So what’s the solution for writers when their fiction aspires to be art? I think for me it’s not worrying about it. People change, cultures change and if we pander to the culture we find ourselves in, then how do we effectively communicate to it in a way that helps brings about that change?  Today’s challenge being demonstrating beauty and the frailty of humanity in a way that doesn’t wrap itself up as a two minute pop noodle cash cow.

And fiction I think suffers more than other art forms in this respect. Poems tend to be short, songs ask only for a few minutes of your time, even a painting feels quite good about itself if you spend five minutes in front of it.  But o the novel. Maybe your days are numbered and in a hundred years’ time the relation between short stories and novels will flip with the publishers.  A novel you say?  Well there’s little appetite for novels, short stories are where the money is, easily digested on your Kindle.  But a novel, nobody reads novels these days.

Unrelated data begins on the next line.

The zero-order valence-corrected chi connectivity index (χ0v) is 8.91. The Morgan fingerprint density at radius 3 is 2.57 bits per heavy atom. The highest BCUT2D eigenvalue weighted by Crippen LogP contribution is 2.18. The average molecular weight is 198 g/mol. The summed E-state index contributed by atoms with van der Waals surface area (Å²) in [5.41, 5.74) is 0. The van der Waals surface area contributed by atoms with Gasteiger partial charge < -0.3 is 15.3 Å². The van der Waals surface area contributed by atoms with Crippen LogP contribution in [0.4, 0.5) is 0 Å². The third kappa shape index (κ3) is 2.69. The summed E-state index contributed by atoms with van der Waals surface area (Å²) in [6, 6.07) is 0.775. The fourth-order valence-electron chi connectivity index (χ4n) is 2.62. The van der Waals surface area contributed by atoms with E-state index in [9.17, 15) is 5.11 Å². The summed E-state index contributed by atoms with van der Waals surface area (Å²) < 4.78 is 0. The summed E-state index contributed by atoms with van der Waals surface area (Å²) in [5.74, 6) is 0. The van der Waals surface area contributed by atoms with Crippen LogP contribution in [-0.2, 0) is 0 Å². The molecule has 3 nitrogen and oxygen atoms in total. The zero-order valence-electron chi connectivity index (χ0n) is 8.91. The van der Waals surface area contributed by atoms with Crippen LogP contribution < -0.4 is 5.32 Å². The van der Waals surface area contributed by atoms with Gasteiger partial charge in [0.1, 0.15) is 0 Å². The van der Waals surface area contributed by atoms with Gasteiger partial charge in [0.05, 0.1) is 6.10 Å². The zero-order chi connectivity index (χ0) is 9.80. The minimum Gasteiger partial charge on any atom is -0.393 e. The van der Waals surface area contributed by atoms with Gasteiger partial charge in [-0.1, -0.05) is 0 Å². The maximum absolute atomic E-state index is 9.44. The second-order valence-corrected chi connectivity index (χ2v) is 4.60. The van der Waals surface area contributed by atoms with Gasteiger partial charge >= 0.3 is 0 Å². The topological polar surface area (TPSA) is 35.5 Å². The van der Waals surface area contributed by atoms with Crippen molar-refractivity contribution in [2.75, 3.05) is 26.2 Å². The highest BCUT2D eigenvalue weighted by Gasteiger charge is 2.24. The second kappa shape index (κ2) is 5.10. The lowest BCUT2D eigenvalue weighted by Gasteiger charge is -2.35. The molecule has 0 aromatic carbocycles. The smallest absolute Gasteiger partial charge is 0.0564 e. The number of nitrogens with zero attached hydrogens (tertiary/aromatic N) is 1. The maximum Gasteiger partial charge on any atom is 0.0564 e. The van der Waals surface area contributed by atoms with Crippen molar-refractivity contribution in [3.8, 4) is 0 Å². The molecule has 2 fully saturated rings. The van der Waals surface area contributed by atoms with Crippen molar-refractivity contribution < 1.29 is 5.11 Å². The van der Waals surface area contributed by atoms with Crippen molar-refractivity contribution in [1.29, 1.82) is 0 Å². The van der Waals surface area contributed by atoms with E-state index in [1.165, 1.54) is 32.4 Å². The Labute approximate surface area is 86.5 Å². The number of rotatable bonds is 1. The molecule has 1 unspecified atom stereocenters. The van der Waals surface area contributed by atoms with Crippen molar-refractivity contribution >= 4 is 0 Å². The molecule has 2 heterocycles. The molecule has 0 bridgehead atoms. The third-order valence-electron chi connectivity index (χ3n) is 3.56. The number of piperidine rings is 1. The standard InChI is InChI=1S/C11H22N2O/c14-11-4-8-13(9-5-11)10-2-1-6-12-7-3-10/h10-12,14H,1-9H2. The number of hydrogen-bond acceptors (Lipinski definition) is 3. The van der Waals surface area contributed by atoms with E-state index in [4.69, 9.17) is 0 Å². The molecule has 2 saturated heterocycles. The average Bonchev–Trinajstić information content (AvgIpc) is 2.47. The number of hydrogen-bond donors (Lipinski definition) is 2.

Maybe we need art galleries with books in.  Set the ambience, where time slows down and you allow yourself time to read without feeling guilty that you should be doing something else.  O yes they’re called libraries aren’t they – are there any left?

Mike is the owner and senior editor of The View From Here literary magazine, he also enjoys painting, watching Formula 1, eating Ben & Jerry's icecream and listening to Noah and the Whale. His second novel, Blue Friday is now completed and he is starting work on his third novel. For the last ten years Mike has been a “home dad” after giving up his job in optical engineering to look after the kids full time – much of his first novel,  The Ascent of Isaac Steward was written during their afternoon naps!
 The Ascent of Isaac Steward is available at Amazon. 
Visit Mike's Blog.


Vanessa Gebbie said...

I'm with you completely. And whereas I adore a few of the books on this year's Booker long and shortlists, I do worry about the insistence on 'readability' from this year's panel.
What do they mean? I hope they don't mean 'an easy, unchallenging read'. Surely good books ought to work on the reader on many levels. As yours do, and thank you!

(I do wish the Booker panel had qualified the word 'readability'. Sadly, in not doing so, they have left themselves open to challenges, and some of the fallout is very sad, none the least for the writers on this year's lists.)

Jim Murdoch said...